I’m a sucker for a difficult hike and stunning, jaw-on-the-ground views.
I recently completed seven days of a French-English language exchange in Vichy, France with a family of four, including two young children. Vichy itself is known for its natural springs that produce sparkling water, which the city uses in various candies, medicines and soaps. So, I began writing this article about my time in Vichy.
That is, until my host family took me on a road trip to Puy de Dôme volcano near Clermont-Ferrand in the Volcans d’Auvergne Natural Regional Park. This peak, which rises to nearly 1,500 meters high, is one of the younger volcanoes in this area of Central France. It’s part of a chain, and you can observe several other smaller peaks which dot the area around Puy de Dôme when at its summit.
Clermont-Ferrand is only about 10 kilometers from Puy de Dôme. The city itself has a population of about 150,000 people, so there are plenty of hotels, hostels and other forms of accommodation. There is a train station and airport, and several shuttles at various points in the city which will take you directly to the Panoramique des Domes station (the train that snakes its way to the summit) at the base of Puy de Dôme for €1.50.
This is an area where volcanic rock is strewn along the ground, and that material has been used in one highly visible way, at least to this traveller’s inexperienced eyes. The cathedral in Clermont-Ferrand is constructed of black volcanic rock, making it a highly memorable structure. It’s quite difficult to miss a black cathedral rising above the Clermont-Ferrand skyline.
The top of Puy de Dôme features a physics laboratory, along with television and radio towers. But this spot goes back far into the pages of history, as remains of a temple dedicated to the god Mercury was discovered in 1873. Currently, a recreation of the temple is under construction.
Though I’m a hiker, I do admit that my hosts and I rode the Panoramique des Domes to the summit along with paragliders who recently landed from a flight and were eager to go up again. We only bought tickets one way, so that meant we had to hike down the mountain and back to our car. The one-way ticket cost €9.80, and the return was €12.30. That price rises to €10.40 and €13, respectively, beginning on 1 April and slightly more beginning on 15 June. You can also buy a year-long pass for €32.80.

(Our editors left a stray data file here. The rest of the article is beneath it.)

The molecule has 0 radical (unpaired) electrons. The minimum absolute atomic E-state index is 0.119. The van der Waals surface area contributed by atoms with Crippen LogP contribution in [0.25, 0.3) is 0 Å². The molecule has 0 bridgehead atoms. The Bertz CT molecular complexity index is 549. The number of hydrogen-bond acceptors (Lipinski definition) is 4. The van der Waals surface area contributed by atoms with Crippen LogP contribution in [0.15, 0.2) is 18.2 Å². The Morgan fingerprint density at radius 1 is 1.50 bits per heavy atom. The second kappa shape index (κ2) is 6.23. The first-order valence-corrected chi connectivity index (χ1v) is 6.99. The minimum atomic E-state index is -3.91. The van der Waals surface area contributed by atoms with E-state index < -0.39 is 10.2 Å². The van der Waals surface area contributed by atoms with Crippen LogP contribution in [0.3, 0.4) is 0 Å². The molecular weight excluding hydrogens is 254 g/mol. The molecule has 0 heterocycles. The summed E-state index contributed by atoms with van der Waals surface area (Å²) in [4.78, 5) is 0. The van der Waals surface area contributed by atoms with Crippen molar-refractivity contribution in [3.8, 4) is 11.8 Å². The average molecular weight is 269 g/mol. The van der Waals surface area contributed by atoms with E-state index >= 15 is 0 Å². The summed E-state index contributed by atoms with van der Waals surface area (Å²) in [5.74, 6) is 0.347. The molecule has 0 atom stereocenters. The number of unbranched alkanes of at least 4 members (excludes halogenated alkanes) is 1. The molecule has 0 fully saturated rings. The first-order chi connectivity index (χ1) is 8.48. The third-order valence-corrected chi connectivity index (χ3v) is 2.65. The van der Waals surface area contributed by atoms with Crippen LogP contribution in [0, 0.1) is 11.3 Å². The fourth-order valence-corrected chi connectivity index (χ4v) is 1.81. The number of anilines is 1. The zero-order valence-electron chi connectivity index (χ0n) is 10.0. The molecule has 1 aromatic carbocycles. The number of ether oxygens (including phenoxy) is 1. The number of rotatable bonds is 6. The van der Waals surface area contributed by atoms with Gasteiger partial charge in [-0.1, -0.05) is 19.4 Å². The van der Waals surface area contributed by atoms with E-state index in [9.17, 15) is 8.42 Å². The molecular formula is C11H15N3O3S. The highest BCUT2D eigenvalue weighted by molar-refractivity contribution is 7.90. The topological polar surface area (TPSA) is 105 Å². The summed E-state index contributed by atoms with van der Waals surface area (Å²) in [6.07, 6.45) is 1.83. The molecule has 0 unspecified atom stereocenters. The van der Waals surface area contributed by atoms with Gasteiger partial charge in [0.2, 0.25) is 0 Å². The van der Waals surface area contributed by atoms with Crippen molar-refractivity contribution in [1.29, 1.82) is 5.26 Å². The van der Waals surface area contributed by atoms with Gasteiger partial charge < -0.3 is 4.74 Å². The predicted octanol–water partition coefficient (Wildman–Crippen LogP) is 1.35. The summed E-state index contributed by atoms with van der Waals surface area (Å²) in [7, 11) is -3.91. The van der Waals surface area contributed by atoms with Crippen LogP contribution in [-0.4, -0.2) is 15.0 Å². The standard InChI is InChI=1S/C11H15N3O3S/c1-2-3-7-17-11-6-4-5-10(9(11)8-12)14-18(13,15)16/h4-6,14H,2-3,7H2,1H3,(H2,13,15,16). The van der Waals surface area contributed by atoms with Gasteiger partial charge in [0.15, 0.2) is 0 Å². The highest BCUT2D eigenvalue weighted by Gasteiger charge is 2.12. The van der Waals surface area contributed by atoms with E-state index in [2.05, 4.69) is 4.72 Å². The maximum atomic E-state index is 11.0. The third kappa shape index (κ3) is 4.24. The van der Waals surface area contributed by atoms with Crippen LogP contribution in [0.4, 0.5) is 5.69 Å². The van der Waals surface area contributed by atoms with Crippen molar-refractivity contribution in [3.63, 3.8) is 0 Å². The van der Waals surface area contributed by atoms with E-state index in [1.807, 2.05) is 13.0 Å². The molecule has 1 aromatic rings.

The train runs on a 5.2-kilometer track and takes about 15 minutes to reach the top. During this time of year, the train leaves the station once per hour and that frequency increases closer to the summer.
Once at the top, the view was mind-boggling. I immediately set off for an outcrop to see the view of tiny Clermont-Ferrand in the distance, and my hosts fell back. When I hike and have these kinds of views, my mind detaches from everything around me. I see not in real time, but snapshots to be captured with a camera. So, the opportunity to catch the numerous paragliders taking off from a steep outcrop with snow-capped mountains in the background was too good to miss.
With my Pentax K-30, I actually crept closer to the paragliders, making sure not to trip on the steep grassy slope. There were many people above me standing on the flat cement pathway, but I got a thrill from getting closer. In my detached state, I only saw in potential photographs and was lucky enough to catch a quality shot.
One of my favorite things to do with a good view is to lie down in the grass and just look. No phone, no camera, no thoughts. But here, I had wandered away from my hosts looking for a quality shot. There were no people around me. It was silent, besides the wind whispering in my ear. The world was below me in progressively lighter shades of blue. I could have stayed in this spot in the grass until sunset, but my hosts would have eventually wondered where I had gone.
As we descended the volcano, I could see that the hike to the summit was brutal. There are no breaks, especially in the steep switchbacks of the final third of the climb. There was little shade. My legs soon felt wobbly from 30 minutes of hiking a steep downward slope. I had no water (something that happens to me quite a lot when hiking).
Despite all of the minor challenges, I was giddy with excitement from the views. I was like a child with a camera, getting distracted every few yards for another photograph. I was in my element, my soul free and flying high.
Once we crossed the train track, the trail slope levelled out a little bit, and the path meandered through a thicker, greener forest. It was cooler than higher up on the volcano. The whole hike back to the car took a little bit less than two hours, but we did take a couple of breaks throughout the trek.
I highly recommend a visit to Puy de Dôme, but it should ideally be done in the offseason such as in winter. Judging by the size of the car park, the volcano can become crowded at the top and along the trails in the spring and summer seasons.
Happy hiking, my fellow hikers.